There are many physiological changes that occur to women when they become pregnant, so why should one’s teeth and mouth be any different? Most dental treatments can be performed as usual during pregnancy, and in fact, certain oral health issues may occur when a woman is pregnant that will need to be addressed. With some modification of dental treatment to protect the fetus, such as careful administration of drugs or ionizing radiation, dental care is highly recommended. It is very important for the health of the mother — and of her baby. Here are some dental hygiene tips for pregnant women.
Dental Problems That May Occur During Pregnancy
Complications may occur during pregnancy which usually go away after the birth of the child, but they can continue if not treated right away. Hormonal changes can affect mood, attitude and tolerance levels, so extra care should be taken to avoid anything that might affect the fetus, particularly in the first and last trimester. Some of these conditions are:
- Pregnancy Gingivitis is the most common. The gums may become sore and are more likely to bleed.
- Pregnancy Tumor (Pyogenic Granuloma) is a local growth that appears on the gums.
- Dry Mouth can also occur, though women might also have an issue with excessive saliva.
- Tooth Erosion occurs when the tooth enamel begins to wear off due to frequent vomiting from morning sickness.
- Dental Decay is due to changes in the woman’s saliva and its buffering effect on acids, which can cause caries.
Help! I’m Too Sick to Brush My Teeth!
How do you brush your teeth if you’re experiencing morning sickness? It’s definitely a challenge, but it’s very important, as a pregnant woman is more susceptible to decayed teeth. There are certain strategies that might help. The most obvious one is to brush when you don’t feel nauseous. You can also try changing your toothpaste or just using less of it (or no toothpaste at all). Try using a toothbrush with a small head, and begin with the insides of your teeth. Facing downward while you brush may help to reduce your nausea. You can also try using toothpaste tablets, floss or mouthwash, if that’s easier and less unpleasant. A little creativity goes a long way!
What Should Your Dentist Do If You’re Pregnant?
Visiting the dentist for a cleaning and examination during your pregnancy is perfectly safe and recommended. Hormonal changes may cause your gums to swell, trapping food and causing irritation and even bleeding. Preventative care is essential in avoiding serious oral infections like gum disease, which may even lead to a preterm birth.
Your dentist or dental surgeon should, if necessary:
- Assess and manage tooth decay risk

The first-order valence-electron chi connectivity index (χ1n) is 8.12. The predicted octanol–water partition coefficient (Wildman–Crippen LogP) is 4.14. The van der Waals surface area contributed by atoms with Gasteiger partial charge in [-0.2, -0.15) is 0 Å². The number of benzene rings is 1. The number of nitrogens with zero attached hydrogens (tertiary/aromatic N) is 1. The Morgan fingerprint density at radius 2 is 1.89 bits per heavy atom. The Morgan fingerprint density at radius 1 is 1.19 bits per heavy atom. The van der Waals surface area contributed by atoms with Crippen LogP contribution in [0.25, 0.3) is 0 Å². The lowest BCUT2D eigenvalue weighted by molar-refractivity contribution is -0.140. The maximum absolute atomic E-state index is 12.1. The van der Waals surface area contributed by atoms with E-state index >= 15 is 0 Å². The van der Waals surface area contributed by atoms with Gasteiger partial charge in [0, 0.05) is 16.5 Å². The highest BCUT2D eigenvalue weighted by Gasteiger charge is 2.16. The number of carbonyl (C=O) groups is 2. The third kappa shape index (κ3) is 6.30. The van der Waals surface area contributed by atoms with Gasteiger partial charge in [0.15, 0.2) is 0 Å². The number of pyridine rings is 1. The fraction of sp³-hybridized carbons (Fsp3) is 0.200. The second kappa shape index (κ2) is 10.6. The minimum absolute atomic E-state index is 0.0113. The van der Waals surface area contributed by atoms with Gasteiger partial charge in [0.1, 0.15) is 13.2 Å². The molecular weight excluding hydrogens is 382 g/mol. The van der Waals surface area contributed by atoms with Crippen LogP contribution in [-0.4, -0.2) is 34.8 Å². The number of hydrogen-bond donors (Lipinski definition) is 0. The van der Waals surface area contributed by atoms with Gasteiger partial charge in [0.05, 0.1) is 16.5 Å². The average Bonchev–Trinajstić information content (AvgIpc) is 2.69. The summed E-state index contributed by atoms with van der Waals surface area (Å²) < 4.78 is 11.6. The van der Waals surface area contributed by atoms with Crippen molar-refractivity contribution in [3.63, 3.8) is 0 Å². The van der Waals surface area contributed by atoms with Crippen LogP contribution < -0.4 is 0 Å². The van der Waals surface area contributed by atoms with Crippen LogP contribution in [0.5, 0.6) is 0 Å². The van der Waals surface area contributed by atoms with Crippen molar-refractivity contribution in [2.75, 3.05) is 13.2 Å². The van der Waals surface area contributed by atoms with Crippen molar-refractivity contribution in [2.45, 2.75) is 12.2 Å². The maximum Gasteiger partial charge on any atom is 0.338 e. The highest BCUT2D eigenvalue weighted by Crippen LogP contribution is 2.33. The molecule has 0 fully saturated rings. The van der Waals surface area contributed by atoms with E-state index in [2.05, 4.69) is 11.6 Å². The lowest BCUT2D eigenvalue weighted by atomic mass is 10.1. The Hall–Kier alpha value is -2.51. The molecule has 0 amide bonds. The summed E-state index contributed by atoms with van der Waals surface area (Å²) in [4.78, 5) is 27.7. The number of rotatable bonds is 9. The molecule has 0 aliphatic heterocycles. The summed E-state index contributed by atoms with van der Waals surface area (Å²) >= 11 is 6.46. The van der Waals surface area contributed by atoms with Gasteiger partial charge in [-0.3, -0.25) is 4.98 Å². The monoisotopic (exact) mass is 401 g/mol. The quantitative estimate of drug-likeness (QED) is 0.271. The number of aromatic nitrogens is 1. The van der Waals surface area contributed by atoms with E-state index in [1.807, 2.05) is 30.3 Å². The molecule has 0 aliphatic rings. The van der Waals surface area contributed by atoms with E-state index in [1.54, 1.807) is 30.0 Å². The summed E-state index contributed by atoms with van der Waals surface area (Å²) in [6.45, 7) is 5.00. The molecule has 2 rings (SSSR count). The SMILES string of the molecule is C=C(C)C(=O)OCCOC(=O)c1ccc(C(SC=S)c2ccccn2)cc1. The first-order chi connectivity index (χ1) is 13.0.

- Perform complete periodontal and gingival exams
- Clean teeth thoroughly
- Try to decrease bacterial load that can cause maternal caries
- Control plaque with fluoride toothpaste, mouth wash, dental floss and sugar free gum
- Perform a root canal treatment if there’s a painful or infected tooth
- Consider surgical treatments, although it is best to avoid them in the mid-trimester
- Avoid the supine position and keep appointments brief to minimize discomfort
- Postpone cosmetic procedures (such as teeth whitening) until after childbirth
Is It OK to Have a Tooth X-Ray While You’re Pregnant?
While some people may be wary of X-rays during pregnancy, the American College of Radiology states that a single diagnostic X-ray does not produce significant radiation as to pose a risk to the developing fetus. Dental X-rays are directed at the mouth rather than the abdomen and therefore, there’s minimal exposure. Using a thyroid shield and apron (and dosimeters and other controls for pregnant hygienists) further reduces the risk and is recommended by the American Dental Association. Magnetic Resonance Imaging (MRI) should be avoided during the first trimester.
Can a Local Anesthesia Be Used During Pregnancy?
It is safe to use local anesthesia for dental procedures during the second trimester, although any unnecessary drugs should not be used. The amount of anesthesia may need to be adjusted for pregnancy. Since women might be unaware of a pregnancy during the early part of their first trimester, those of childbearing age should avoid taking drugs unless necessary.
Expectant Mothers and Dental Health
It is important for expectant mothers to understand how critical dental care is during pregnancy, and to be reassured that preventative practices, diagnoses and treatments are safe. This includes dental X-rays that are done with shielding. This information should help pregnant women to be more relaxed and at ease when caring for their dental health.